Rash and itching on the face and body is something that many are bothered with at some point in their lives. Often times these problems are caused by a variety of conditions, such as eczema, allergies or dermatitis. Sometimes the cause can be found from bug bites or insects. The rash a person experiences can be either visible or invisible. Often times it is just itchy but in rare cases, it can even be painful. An organ such as the skin is very prone to diseases, as over a hundred conditions can affect it. Furthermore, it can happen anywhere on the body, often multiple areas at once.

As a condition, any type of rash can be psychologically stressful and therefore it is smart to seek treatment for the problem. There are many options available that can help you reduce the itchiness of the skin and finally, eliminate it completely.1

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Skin diseases that can cause rashes

The skin is our largest organ. It can be affected by rash or itchiness due to multiple reasons. Depending on the cause, it can be visible on a smaller scale or covering a larger part of the body. Due to eczema or hives, the rash can be rather unspecific and appear all over the body. If it appears only on a small area it can be due to diabetes, insect bite, scabies, kidney disease or fungal infection and others. Thus, the cause can either be direct, such as an insect bite or indirect, such as a condition like diabetes.2

There are three types of itching in the skin:

  • Chronic rash
  • Acute rash
  • Rare diseases that can cause itching

A chronic rash can refer to different forms of eczema. An acute rash is usually a cause of an insect bite or hives. There are also some rare diseases that can cause itchiness such as bullish pemphigoid, lichen ruber and dermatitis herpetiformis.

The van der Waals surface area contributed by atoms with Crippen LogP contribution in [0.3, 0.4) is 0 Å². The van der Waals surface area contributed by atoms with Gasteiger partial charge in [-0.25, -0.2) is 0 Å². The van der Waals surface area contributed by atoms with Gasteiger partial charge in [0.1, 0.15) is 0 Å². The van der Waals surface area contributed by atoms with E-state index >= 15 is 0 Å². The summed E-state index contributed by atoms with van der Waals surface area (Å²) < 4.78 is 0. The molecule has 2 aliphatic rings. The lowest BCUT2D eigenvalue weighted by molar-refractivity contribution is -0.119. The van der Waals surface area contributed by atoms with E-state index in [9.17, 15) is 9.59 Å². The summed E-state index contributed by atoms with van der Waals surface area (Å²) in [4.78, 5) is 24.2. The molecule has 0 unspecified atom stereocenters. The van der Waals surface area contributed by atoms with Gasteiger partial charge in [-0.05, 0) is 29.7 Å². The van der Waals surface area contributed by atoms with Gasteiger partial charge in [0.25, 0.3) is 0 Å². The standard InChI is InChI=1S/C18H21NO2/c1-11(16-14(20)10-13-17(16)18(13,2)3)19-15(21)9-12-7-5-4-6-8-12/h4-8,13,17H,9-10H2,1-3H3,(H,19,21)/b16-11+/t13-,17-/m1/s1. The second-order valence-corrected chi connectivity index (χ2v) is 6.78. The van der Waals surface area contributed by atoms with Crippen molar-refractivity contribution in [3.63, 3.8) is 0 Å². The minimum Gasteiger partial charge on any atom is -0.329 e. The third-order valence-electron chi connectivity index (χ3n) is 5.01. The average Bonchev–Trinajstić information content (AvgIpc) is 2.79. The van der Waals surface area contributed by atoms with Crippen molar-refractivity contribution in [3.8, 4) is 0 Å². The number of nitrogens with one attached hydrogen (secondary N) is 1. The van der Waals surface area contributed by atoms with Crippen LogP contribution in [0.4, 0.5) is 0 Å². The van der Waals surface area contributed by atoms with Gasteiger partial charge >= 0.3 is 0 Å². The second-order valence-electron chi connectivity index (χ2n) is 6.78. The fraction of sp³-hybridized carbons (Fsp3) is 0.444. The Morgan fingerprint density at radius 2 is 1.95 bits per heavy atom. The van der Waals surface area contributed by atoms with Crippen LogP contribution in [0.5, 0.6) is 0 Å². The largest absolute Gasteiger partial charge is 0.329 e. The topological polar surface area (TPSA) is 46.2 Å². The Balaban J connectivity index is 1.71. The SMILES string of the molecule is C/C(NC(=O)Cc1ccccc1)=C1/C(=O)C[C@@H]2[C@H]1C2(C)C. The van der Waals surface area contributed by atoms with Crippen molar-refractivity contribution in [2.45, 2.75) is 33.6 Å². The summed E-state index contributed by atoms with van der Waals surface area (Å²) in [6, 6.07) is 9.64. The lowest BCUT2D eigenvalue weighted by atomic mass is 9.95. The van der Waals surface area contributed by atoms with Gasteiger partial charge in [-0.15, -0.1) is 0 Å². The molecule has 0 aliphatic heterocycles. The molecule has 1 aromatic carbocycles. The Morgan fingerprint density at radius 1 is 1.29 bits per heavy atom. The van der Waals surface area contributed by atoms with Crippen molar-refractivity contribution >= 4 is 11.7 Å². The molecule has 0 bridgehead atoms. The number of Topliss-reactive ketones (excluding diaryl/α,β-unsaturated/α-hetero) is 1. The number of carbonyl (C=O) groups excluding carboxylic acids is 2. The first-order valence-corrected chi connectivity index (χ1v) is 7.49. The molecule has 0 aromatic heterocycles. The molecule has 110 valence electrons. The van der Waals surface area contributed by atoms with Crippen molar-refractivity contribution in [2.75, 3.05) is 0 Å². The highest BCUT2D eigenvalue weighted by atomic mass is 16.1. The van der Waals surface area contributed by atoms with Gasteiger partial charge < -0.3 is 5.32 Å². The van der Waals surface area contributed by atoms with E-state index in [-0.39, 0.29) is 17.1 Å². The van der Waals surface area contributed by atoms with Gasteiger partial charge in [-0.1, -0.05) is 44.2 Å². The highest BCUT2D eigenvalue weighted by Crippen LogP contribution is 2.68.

Itchy rashes are usually never dangerous because they are often caused by dry skin. Skin becomes dry when it loses fluids and thus dries out. Neutral soaps and moisturizers should be avoided because washing out the rash can cause it to deteriorate. At the same time, you should avoid swimming, alcohol and caffeine consumption because it can further dry the skin. If you experience rash over a longer period of time you should consult a doctor.


Shingles caused by the detox virus-zoster virus (VZV) can cause painful rashes. It can affect about 10-30 percent of the population during a lifetime. The disease can occur in all age groups but it is relatively rare in young people. Thus the rate rises rapidly with age.

Usually, the rash will occur within about three to six days after the pain/discomfort started. The symptoms of shingles are usually tingling, itchiness and burning of the skin that can develop into blistering. Inflammation of these blisters may burst before they dry out. The duration of the rash varies between weeks to months.

There are different medications against shingles, but there is no cure. One can take a vaccine that halves the proportion who gets affected by the disease. This vaccine is not widely used in Britain, as it is not common for the disease to develop into anything more than a mild and harmless rash. You can also use medications like Zovirax and Valtrex.

Herpes outbreak (Herpes Simplex)

This infection can also lead to rash and itchiness of the skin. There are two types of viruses; HSV-1 and HSV-2. Both types can cause lesions around and in the mouth and in the abdomen. Herpes can not be eliminated, but it can be kept under control and most do not allow herpes infection to break out. Symptoms of cold sores are usually an itchy skin and tingling around the mouth and the chin. After the initial symptoms, the outbreak will develop into fluid-filled blisters. It is very important that you do not touch them since they can infect and can cause it to cease to grow. If this happens, it is important to wash your hands and face thoroughly.

Fungal infections